This year I am going to incorporate photo editing tools and begin the process of teaching students how easily photos can be manipulated.  I will also use BrainPop. While exploring the resources for this lesson, I decided to check BrainPop for media literacy and there is a great video for elementary students about media literacy.  It covers bias and point of view, looking for a motive, and the fact that we are surrounded by media all of the time.  It’s a great introduction for elementary students and stays in a safe territory.

While I haven’t put together a plan based on this lesson.  It is a work in progress.  I emphasize questioning motives all the time.  With copyright and plagiarism lessons, I try to get students to think about who’s getting the credit and who’s getting paid.  While learning about databases and the WWW, I emphasize the advertisements showing up all over the free articles on the World Wide Web and again we talk about motives and who’s getting paid.  I am hoping that by covering this concepts throughout the year, by the time students work on the fake news activity, they’ll be thinking more critically about information.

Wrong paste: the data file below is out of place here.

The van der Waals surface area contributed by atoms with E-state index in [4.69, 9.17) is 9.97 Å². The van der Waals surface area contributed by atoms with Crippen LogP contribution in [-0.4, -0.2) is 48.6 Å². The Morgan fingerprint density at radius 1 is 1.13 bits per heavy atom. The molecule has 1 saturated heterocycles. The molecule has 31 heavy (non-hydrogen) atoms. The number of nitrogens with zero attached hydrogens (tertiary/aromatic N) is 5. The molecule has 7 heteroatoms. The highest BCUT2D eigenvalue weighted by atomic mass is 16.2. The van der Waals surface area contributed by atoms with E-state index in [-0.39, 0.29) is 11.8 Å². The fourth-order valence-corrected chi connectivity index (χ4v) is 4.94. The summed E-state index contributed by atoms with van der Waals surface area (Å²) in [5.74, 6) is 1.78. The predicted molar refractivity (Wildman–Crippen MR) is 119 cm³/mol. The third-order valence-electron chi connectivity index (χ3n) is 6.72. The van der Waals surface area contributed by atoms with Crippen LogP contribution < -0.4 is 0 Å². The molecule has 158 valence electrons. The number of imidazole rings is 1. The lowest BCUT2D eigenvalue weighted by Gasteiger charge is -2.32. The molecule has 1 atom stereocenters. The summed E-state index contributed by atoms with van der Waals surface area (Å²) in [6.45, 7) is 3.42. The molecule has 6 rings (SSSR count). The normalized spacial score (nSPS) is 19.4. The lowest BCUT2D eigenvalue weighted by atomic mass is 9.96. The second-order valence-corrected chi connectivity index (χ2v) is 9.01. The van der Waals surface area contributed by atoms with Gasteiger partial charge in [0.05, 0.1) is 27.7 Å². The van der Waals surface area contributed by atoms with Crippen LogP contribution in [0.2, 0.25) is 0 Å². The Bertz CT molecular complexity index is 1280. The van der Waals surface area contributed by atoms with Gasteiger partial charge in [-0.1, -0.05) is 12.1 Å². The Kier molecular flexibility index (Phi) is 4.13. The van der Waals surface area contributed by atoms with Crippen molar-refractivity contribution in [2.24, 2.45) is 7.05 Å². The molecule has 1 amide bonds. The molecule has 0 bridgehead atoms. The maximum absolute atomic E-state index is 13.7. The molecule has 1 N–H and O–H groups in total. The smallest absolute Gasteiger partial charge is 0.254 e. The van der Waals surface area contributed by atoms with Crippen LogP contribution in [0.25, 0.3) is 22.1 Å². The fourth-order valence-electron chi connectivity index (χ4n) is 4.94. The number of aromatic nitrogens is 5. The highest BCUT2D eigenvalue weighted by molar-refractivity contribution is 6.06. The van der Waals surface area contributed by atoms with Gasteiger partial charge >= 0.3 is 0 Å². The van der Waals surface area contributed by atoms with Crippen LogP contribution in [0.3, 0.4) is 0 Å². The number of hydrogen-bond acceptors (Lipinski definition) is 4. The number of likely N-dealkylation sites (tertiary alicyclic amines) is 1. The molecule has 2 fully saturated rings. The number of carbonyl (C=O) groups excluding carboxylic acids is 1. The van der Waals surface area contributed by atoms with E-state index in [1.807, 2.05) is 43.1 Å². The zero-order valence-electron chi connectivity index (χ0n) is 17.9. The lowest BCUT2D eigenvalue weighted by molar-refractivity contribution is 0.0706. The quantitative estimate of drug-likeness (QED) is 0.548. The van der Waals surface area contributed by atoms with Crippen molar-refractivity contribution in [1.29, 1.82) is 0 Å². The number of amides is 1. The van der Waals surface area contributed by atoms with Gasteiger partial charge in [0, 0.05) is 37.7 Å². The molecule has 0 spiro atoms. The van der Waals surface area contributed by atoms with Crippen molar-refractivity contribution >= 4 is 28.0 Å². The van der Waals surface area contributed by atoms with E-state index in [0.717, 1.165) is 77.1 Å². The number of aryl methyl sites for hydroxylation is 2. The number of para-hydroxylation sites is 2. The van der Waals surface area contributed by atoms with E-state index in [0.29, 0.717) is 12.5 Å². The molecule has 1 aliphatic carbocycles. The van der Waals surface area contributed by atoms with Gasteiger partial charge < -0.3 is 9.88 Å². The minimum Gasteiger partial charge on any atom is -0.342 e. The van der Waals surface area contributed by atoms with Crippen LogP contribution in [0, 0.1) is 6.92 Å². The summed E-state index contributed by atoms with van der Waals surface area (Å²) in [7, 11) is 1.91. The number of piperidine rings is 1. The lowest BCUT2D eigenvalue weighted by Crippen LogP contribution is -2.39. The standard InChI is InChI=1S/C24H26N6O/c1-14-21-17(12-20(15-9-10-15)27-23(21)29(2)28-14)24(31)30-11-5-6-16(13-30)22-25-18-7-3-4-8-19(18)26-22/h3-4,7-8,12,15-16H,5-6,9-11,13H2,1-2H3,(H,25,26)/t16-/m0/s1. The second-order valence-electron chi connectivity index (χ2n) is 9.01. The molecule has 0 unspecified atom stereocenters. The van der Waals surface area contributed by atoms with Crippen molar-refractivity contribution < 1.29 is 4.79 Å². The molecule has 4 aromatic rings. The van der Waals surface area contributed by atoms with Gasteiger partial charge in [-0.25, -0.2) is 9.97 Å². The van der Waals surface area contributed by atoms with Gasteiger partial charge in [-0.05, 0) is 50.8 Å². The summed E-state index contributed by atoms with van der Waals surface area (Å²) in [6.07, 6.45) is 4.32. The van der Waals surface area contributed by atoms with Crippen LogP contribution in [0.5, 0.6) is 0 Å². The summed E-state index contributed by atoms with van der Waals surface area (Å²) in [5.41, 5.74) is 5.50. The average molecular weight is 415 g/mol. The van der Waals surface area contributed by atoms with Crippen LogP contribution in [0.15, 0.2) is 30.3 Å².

Thing 43: Google Drawings (17/18)

I have been trying to branch out from the Google Suite but this is one tool I haven’t used yet.  I really appreciate all the ways it works well with other tools in the suite and I can see how it’ll be great for future projects.

I read Tony Vincent’s article Get Creative with Google Drawings at https://learninginhand.com/godraw/.  Tony Vincent is great at providing numerous examples and tools for teachers to modify and apply right away.  I explored Eric Curtis’ charts and appreciated Vincent’s note that Curtis shares his work to Creative Commons.  This is great to know and as an aside, I feel like Creative Commons and appropriate use information is becoming easier to find and use.  The Google Images search feature in Google Drawings gives a little information about using images fairly.